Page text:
Lahore [Pakistan], Oct.3 (ANI): Pakistan's commercial hub Karachi has been serving as an attractive base for global jihadi groups such as al-Qaeda and its affiliates since the 9/11 attacks in the United States.
"Although the number of high-profile al-Qaeda members arrested in Karachi dropped after the first few years following 9/11, the number of the militant outfits in the metropolis and the arrest of al-Qaeda individuals has picked up since the group formally created al-Qaeda in the Indian Subcontinent (AQIS) in September 2014, ' The News International reports.
The research report titled 'al-Qaeda in Pakistan: A metric problem?' has been published in a special edition of the Combating Terrorism Centre (CTC) Sentinel, a publication of the US military academic institution, analyzing al-Qaeda over the past 16 years since 9/11, which shows the global terror group's presence in the city has been growing in recent years. The data also points that in 16 years, the challenges posed by the group in the region have extended well beyond Afghanistan.
"The number of arrest actions and the number of al-Qaeda suspects arrested in Karachi from 2015 to 2016 nearly tripled and increased almost six-fold respectively. Put another way, since the creation of AQIS until the end of 2016, there have been 24 arrest actions resulting in the arrest of 88 individuals," the article in News International states.
The Combating Terrorism Centre (CTC) in its report says counter-terrorism officials in Karachi have noticed a similar trend, and they "worry that the organization is regrouping and finding new support in Karachi and in neighboring Afghanistan."
"Counter-terrorism officials in Karachi have a list of several hundred active al-Qaeda members and the group's presence in the city appears to have grown, the possibility that thousands of al-Qaeda members are roaming around Karachi ."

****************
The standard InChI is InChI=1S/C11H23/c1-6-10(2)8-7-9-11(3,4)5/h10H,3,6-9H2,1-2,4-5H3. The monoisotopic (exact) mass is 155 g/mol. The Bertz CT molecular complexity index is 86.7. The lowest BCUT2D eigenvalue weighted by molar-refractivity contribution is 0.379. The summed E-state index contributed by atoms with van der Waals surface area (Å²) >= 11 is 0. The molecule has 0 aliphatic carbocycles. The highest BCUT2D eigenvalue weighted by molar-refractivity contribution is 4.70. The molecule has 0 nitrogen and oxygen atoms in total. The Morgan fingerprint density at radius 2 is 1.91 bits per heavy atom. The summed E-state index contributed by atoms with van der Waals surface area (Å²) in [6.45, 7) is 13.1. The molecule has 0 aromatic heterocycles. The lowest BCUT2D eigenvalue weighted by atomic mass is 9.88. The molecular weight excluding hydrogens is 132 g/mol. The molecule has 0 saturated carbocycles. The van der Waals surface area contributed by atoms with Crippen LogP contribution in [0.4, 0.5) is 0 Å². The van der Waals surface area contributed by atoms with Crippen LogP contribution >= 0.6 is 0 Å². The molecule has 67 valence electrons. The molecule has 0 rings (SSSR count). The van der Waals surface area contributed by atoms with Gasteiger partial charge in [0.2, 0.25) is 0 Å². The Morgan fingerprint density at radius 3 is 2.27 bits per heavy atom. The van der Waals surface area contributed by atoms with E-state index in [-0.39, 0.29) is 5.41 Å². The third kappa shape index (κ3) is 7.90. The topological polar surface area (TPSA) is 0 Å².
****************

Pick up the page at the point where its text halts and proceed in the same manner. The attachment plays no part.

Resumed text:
Referring to instances of al-Qaeda presence in Karachi, the CTC states that Wall Street Journal reporter Daniel Pearl was kidnapped in Karachi in January 2002 and Pakistani forces in Karachi reportedly arrested a Libyan named Abu Yahya al-Libi, who years later played a leading role in al-Qaeda.
The CTC lists three arguments to explain this trend in the data. First, while al-Qaeda has long had a presence in Karachi, the uptick in arrests and incidents could be attributed to an expansion or growth of al-Qaeda's presence in the city in recent years. The intensification of al-Qaeda activity in the area could be tied to renewed or regenerated interest in the group, after it formally established AQIS.
Second, the spike in activity is tied to the performance or posture of the security forces conducting the arrests. Security forces have gained better intelligence or have become more efficient at disrupting local al-Qaeda cells.
Lastly, the increase in incidents and arrests could be tied to media dynamics, with the media potentially reporting on these types of incidents more often in the last several years.
The data also speaks to the complex nature of the al-Qaeda threat and the enduring challenge the group's presence poses in the region, even 16 years after 9/11.The challenges posed by the group in the country have become even more localised and occur across rural and urban, and tribal, areas. This article and its findings also take on particular relevance given recent adjustments made to the United States' Afghanistan policy and on-going debates about the nature of the U.S.-Pakistan partnershipand what that relationship should look like.
Don Rassler, Director of Strategic Initiatives at the Combating Terrorism Center at the U.S. Military Academy at West Point, concluded that "attacking the United States and the West through operations conducted outside of the South Asia region remains a leading priority for al-Qaeda. Data shows al-Qaeda's ability to execute and inspire international attacks and to act in strategic ways as needed."
Don Rassler further states that apart from Karachi, the core al-Qaeda group has substantial presence in the tribal areas of Pakistan and in eastern Afghanistan. According to the U.S. government's official assessments of al-Qaeda's strength in the Afghanistan-Pakistan region, the group continues to pose a lingering, and or persistent, lower-level threat. Second, the evidence most often used to support this view includes the significant and sustained leadership losses al-Qaeda has suffered in the region since 9/11; al-Qaeda core's lack of success in conducting or inspiring operations in the West; the mostly insignificant attacks it has executed locally; and the group's lessened ability to centrally coordinate or lead the activity of its regional affiliates."(ANI)